Question about string.printable and non-printable characters

Discussion in 'Python' started by Daniel Alexandre, Mar 15, 2005.

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    Hi there,

    I'm using the following method in my program to check whether a message
    received is printable or not and to strip the non-printable characters:

    CheckPrintable(self,message):
    printablemessage = ""
    for char in message:
    if char in string.printable: printablemessage = printablemessage +
    char
    return printablemessage

    The method is working fine, except in one detail, it's also stripping
    the accented letters which I didn't want to happen. Is there a
    string.printable declaration which contains accented letters? Thanks in
    advance. If you can, please reply to my email.
    - --
    Best Regards,
    Daniel Alexandre ( )
    PGP Public Key: http://student.dei.uc.pt/~dfcruz/pubring.html
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    Daniel Alexandre, Mar 15, 2005
    #1
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  2. Daniel Alexandre wrote:

    > CheckPrintable(self,message):
    > printablemessage = ""
    > for char in message:
    > if char in string.printable: printablemessage = printablemessage
    > + char
    > return printablemessage


    That would probably be best written (using Python 2.4) as:

    def check_printable(self, message, printable=string.printable):
    return "".join(char for char in message if char in printable)

    It would be much more efficient for one thing. And you can change printable to
    be whatever you want. Unfortunately, no one knows what letters you want to
    define as printable other than you, or what is printable on your codeset.
    string.printable is a least-common denominator ASCII set. You can certainly
    make it string.printable + "aeioun" (replacing the ASCII letters with their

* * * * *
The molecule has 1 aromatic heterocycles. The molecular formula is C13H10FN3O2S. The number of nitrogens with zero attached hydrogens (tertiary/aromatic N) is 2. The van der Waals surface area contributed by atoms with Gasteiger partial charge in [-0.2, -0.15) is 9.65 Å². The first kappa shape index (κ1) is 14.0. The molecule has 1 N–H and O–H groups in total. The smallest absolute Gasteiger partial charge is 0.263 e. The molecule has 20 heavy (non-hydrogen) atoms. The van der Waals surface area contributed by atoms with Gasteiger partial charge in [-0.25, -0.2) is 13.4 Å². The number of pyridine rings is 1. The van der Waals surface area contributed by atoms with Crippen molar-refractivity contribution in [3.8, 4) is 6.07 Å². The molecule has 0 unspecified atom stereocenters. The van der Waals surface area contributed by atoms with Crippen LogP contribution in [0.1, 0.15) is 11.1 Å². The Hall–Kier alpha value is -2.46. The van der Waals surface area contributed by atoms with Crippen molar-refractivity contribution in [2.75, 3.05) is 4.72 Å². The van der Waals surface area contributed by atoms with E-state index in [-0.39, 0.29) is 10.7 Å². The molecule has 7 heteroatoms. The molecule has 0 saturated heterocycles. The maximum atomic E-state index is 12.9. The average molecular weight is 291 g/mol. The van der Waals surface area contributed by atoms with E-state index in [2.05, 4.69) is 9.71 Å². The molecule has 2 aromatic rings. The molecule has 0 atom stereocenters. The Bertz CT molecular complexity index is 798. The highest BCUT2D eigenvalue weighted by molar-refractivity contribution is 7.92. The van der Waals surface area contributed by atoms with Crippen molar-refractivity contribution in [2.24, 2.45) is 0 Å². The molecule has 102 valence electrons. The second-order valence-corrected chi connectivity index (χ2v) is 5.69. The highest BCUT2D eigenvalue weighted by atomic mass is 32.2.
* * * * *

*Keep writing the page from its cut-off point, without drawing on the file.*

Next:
accented versions in your codeset of course).

    Of course I might be proven totally wrong when the i18n heavies weigh in ;)
    --
    Michael Hoffman
     
    Michael Hoffman, Mar 15, 2005
    #2
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  3. Michael Hoffman schrieb:
    > string.printable is a least-common denominator ASCII set. You can certainly
    > make it string.printable + "aeioun" (replacing the ASCII letters with their
    > accented versions in your codeset of course).
    >

    There is something I don't understand about string.printable: on the one
    hand the library reference says "This is a combination of digits,
    letters, punctuation, and whitespace." The value of string.letters is
    locale-dependent, so string.printable should change as well after
    calling locale.setlocale(). But it doesn't.

    But you could always call locale.setlocale() and afterwards combine your
    "printable" string yourself.

    --
    Dr. Sibylle Koczian
    Universitaetsbibliothek, Abt. Naturwiss.
    D-86135 Augsburg

    Tel.: (0821) 598-2400, Fax : (0821) 598-2410
    e-mail : -Augsburg.DE
     
    Sibylle Koczian, Mar 21, 2005
    #3
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